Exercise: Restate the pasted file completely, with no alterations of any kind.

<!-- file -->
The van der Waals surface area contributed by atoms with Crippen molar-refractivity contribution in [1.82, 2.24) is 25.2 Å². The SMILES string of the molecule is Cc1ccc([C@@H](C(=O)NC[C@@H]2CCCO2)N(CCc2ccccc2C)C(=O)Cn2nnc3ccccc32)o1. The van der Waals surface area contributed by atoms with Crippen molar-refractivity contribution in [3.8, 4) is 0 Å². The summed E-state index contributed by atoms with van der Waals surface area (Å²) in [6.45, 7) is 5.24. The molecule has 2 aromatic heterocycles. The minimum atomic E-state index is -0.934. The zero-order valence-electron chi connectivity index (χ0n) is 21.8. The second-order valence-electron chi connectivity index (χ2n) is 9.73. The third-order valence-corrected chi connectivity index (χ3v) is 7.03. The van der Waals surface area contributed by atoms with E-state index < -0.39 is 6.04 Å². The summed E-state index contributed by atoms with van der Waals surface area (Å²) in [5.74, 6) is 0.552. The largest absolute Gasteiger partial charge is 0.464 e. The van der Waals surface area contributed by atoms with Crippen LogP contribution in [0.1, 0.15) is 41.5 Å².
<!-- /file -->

The van der Waals surface area contributed by atoms with Crippen molar-refractivity contribution in [1.82, 2.24) is 25.2 Å². The SMILES string of the molecule is Cc1ccc([C@@H](C(=O)NC[C@@H]2CCCO2)N(CCc2ccccc2C)C(=O)Cn2nnc3ccccc32)o1. The van der Waals surface area contributed by atoms with Crippen molar-refractivity contribution in [3.8, 4) is 0 Å². The summed E-state index contributed by atoms with van der Waals surface area (Å²) in [6.45, 7) is 5.24. The molecule has 2 aromatic heterocycles. The minimum atomic E-state index is -0.934. The zero-order valence-electron chi connectivity index (χ0n) is 21.8. The second-order valence-electron chi connectivity index (χ2n) is 9.73. The third-order valence-corrected chi connectivity index (χ3v) is 7.03. The van der Waals surface area contributed by atoms with E-state index < -0.39 is 6.04 Å². The summed E-state index contributed by atoms with van der Waals surface area (Å²) in [5.74, 6) is 0.552. The largest absolute Gasteiger partial charge is 0.464 e. The van der Waals surface area contributed by atoms with Crippen LogP contribution in [0.1, 0.15) is 41.5 Å².